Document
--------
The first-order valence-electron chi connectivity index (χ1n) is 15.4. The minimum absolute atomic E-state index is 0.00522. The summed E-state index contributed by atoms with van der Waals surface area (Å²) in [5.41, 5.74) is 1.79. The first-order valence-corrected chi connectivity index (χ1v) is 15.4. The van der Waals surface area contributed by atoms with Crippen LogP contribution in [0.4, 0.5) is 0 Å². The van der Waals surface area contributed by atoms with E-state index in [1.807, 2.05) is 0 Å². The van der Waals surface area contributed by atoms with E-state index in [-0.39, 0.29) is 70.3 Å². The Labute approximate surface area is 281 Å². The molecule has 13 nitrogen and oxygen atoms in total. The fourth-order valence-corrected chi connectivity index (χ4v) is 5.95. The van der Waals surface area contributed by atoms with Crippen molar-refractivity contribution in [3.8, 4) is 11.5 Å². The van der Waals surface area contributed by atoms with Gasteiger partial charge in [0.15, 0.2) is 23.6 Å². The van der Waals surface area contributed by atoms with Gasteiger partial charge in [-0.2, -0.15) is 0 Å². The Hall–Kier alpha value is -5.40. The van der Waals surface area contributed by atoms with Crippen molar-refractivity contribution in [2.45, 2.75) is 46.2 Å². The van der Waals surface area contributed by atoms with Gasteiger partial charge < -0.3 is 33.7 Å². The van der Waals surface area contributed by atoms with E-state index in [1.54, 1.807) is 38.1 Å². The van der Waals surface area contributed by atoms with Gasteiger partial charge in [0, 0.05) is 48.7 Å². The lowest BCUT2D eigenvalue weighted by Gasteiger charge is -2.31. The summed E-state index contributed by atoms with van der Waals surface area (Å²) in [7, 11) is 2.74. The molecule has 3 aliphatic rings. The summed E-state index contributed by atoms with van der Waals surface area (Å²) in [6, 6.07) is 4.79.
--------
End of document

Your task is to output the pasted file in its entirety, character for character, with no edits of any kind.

The first-order valence-electron chi connectivity index (χ1n) is 15.4. The minimum absolute atomic E-state index is 0.00522. The summed E-state index contributed by atoms with van der Waals surface area (Å²) in [5.41, 5.74) is 1.79. The first-order valence-corrected chi connectivity index (χ1v) is 15.4. The van der Waals surface area contributed by atoms with Crippen LogP contribution in [0.4, 0.5) is 0 Å². The van der Waals surface area contributed by atoms with E-state index in [1.807, 2.05) is 0 Å². The van der Waals surface area contributed by atoms with E-state index in [-0.39, 0.29) is 70.3 Å². The Labute approximate surface area is 281 Å². The molecule has 13 nitrogen and oxygen atoms in total. The fourth-order valence-corrected chi connectivity index (χ4v) is 5.95. The van der Waals surface area contributed by atoms with Crippen molar-refractivity contribution in [3.8, 4) is 11.5 Å². The van der Waals surface area contributed by atoms with Gasteiger partial charge in [0.15, 0.2) is 23.6 Å². The van der Waals surface area contributed by atoms with Gasteiger partial charge in [-0.2, -0.15) is 0 Å². The Hall–Kier alpha value is -5.40. The van der Waals surface area contributed by atoms with Crippen molar-refractivity contribution in [2.45, 2.75) is 46.2 Å². The van der Waals surface area contributed by atoms with Gasteiger partial charge < -0.3 is 33.7 Å². The van der Waals surface area contributed by atoms with E-state index in [1.54, 1.807) is 38.1 Å². The van der Waals surface area contributed by atoms with Gasteiger partial charge in [0, 0.05) is 48.7 Å². The lowest BCUT2D eigenvalue weighted by Gasteiger charge is -2.31. The summed E-state index contributed by atoms with van der Waals surface area (Å²) in [7, 11) is 2.74. The molecule has 3 aliphatic rings. The summed E-state index contributed by atoms with van der Waals surface area (Å²) in [6, 6.07) is 4.79.